Emerging Markets In-Depth takes a closer look into the economic situation of individual countries. This time we explore Ukraine with the perspective of a private bank.
The political situation in Ukraine is notoriously unstable since becoming an independent state after the dissolution of the Soviet Union in 1991. Ukraine made the painful transition to a market economy only to be hit by the economic recession of 2008 along with the rest of the world. In recent years the instability has been aggravated by the suspension of an association with the European Union in 2013, and the Russian incursion into Crimea and Eastern Ukraine in 2014.
On top of all this, Ukraine’s current President Poroshenko was recently linked to the infamous Panama Papers alleging offshore holdings and tax dodging. IMF Chief Christine Lagarde warned Poroshenko that he risks losing the $17.5 billion bailout. “Without a substantial new effort to invigorate governance reforms and fight corruption, it is hard to see how the IMF-supported programme can continue and be successful,” Lagarde said in Reuters.
Economically, the National Bank of Ukraine (NBU), the state bank, has hardly made things easier for the commercial institutions of the country to operate successfully in these difficult times. The largest commercial banks have borne the brunt of the NBU’s wrath in the form of unnecessarily stringent regulations for Capital Asset Requirements (CAR) and fluctuating stress tests guidelines.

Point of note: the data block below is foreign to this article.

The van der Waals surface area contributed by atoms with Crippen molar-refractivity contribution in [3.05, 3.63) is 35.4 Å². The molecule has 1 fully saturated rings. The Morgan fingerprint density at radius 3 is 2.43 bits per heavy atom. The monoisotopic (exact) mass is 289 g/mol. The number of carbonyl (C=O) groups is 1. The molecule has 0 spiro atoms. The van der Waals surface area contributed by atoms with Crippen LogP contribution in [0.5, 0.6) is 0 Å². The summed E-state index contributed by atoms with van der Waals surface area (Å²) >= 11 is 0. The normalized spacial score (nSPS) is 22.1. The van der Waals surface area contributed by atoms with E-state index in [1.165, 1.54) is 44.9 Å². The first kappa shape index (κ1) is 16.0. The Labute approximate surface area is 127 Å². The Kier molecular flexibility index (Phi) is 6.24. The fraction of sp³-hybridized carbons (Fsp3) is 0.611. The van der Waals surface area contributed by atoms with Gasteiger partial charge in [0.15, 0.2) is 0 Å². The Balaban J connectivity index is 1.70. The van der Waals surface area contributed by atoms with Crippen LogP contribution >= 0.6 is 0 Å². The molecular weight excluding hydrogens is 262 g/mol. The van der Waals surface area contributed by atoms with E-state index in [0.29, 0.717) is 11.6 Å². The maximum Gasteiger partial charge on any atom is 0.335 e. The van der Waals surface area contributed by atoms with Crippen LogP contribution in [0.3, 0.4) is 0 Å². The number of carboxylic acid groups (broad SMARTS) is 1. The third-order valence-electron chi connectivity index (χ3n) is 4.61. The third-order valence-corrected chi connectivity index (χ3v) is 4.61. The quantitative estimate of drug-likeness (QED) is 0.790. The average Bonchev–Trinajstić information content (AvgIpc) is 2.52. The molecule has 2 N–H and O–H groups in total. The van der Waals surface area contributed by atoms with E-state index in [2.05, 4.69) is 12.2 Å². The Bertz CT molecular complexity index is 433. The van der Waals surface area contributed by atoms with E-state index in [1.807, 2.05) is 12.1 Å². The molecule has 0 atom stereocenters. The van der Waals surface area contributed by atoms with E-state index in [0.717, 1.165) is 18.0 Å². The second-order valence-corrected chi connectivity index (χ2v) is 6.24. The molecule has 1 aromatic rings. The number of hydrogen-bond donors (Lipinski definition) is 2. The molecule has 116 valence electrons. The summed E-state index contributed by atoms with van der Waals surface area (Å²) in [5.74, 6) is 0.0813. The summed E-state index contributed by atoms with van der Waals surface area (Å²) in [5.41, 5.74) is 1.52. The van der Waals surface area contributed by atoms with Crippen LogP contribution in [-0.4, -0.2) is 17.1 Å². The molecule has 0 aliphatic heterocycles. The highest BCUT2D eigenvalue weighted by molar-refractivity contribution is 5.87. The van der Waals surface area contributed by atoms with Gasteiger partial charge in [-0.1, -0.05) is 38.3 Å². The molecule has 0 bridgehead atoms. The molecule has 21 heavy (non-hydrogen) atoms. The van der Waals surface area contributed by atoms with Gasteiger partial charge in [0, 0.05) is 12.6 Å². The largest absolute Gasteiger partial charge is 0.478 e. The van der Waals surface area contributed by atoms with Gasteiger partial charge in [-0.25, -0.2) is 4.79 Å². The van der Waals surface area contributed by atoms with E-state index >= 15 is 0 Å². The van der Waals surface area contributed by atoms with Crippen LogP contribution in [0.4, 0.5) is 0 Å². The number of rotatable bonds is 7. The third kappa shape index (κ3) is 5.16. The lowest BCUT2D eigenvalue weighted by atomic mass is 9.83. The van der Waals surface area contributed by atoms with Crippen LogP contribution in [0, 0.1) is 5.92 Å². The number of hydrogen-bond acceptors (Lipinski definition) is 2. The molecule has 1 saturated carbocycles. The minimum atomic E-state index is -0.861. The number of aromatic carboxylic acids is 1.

The new CAR by the NBU have shrunken the loan portfolios across the banking landscape. Banks with foreign capital are now buying government bonds and the clients do not receive the funds; banks with Russian capital are shrinking assets due to the political climate; and state-owned banks are loss-making due to their lack of innovation and inability to cope with overdue loans.
In the last two years, private banks have seen an outflow of deposits almost double the refinancing loans given to them by the NBU amounted to - they are being forced to cover more than 50 per cent of deposits outflow with their own liquidity.
A decrease in the interest rate under the NBU refinancing loan would be a good start to fix the situation. Just recently private banks paid UAH 650 million for the principal of the loan and accrued interest of UAH 514 million. The largest commercial banks in Ukraine are struggling to keep up with the high interest rates and relentless deadlines.
The stress tests in 2014 were conducted by a third-party firm, KPMG, and according to International Financial Reporting Standards (IFRS). In 2015, however, the NBU conducted their own, shutting out the impartial third-party auditors and neglecting IFRS procedures which call for standards such as corporate rights included as eligible collateral.
The result of which require institutions like private banks to re-register their corporate rights into hard collateral and revise loan terms to even higher interest rates.
The requirements put in place by the NBU are not based on any current regulations, let alone internationally agreed upon standards such as the IFRS. As a result, the shareholders are being forced to take responsibility for the largest loans.
“Ukraine’s economic and political challenges do not explain or justify the actions by the National Bank of Ukraine that are actually exacerbating rather than alleviating the country’s problems,” said Stan Collender in a recent piece in The Hill.
In order to stabilize the current economic situation, the NBU should review stress test results and base the tests on accepted regulations in partnership with outside auditors. By allowing a more fair and open stress test process, along with lower interest rates on refinanced loans, the NBU will help Ukraine out of the economic hole it finds itself in, rather than continue to dig it deeper.